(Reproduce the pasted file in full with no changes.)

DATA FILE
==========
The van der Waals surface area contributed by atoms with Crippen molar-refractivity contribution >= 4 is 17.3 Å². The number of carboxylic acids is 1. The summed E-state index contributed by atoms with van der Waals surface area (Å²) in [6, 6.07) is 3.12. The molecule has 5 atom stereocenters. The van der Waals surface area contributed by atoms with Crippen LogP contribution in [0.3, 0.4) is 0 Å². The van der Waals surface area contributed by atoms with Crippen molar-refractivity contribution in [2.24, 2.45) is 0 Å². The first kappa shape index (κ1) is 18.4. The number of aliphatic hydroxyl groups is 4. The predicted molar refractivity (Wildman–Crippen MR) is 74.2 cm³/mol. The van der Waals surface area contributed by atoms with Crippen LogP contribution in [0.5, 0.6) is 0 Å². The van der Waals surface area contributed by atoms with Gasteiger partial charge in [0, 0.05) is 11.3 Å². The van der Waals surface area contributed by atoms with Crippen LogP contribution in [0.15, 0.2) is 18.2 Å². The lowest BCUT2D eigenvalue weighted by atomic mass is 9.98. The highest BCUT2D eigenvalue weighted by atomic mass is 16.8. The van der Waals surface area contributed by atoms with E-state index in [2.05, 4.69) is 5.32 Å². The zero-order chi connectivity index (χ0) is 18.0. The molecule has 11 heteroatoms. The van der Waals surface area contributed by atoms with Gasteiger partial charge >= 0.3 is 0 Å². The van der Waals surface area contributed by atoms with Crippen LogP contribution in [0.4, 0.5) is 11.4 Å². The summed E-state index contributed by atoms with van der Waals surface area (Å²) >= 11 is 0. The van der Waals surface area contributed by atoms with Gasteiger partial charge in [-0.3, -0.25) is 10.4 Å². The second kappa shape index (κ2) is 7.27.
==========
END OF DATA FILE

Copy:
The van der Waals surface area contributed by atoms with Crippen molar-refractivity contribution >= 4 is 17.3 Å². The number of carboxylic acids is 1. The summed E-state index contributed by atoms with van der Waals surface area (Å²) in [6, 6.07) is 3.12. The molecule has 5 atom stereocenters. The van der Waals surface area contributed by atoms with Crippen LogP contribution in [0.3, 0.4) is 0 Å². The van der Waals surface area contributed by atoms with Crippen molar-refractivity contribution in [2.24, 2.45) is 0 Å². The first kappa shape index (κ1) is 18.4. The number of aliphatic hydroxyl groups is 4. The predicted molar refractivity (Wildman–Crippen MR) is 74.2 cm³/mol. The van der Waals surface area contributed by atoms with Crippen LogP contribution in [0.5, 0.6) is 0 Å². The van der Waals surface area contributed by atoms with Gasteiger partial charge in [0, 0.05) is 11.3 Å². The van der Waals surface area contributed by atoms with Crippen LogP contribution in [0.15, 0.2) is 18.2 Å². The lowest BCUT2D eigenvalue weighted by atomic mass is 9.98. The highest BCUT2D eigenvalue weighted by atomic mass is 16.8. The van der Waals surface area contributed by atoms with E-state index in [2.05, 4.69) is 5.32 Å². The zero-order chi connectivity index (χ0) is 18.0. The molecule has 11 heteroatoms. The van der Waals surface area contributed by atoms with Gasteiger partial charge >= 0.3 is 0 Å². The van der Waals surface area contributed by atoms with Crippen LogP contribution in [0.4, 0.5) is 11.4 Å². The summed E-state index contributed by atoms with van der Waals surface area (Å²) >= 11 is 0. The van der Waals surface area contributed by atoms with Gasteiger partial charge in [-0.3, -0.25) is 10.4 Å². The second kappa shape index (κ2) is 7.27.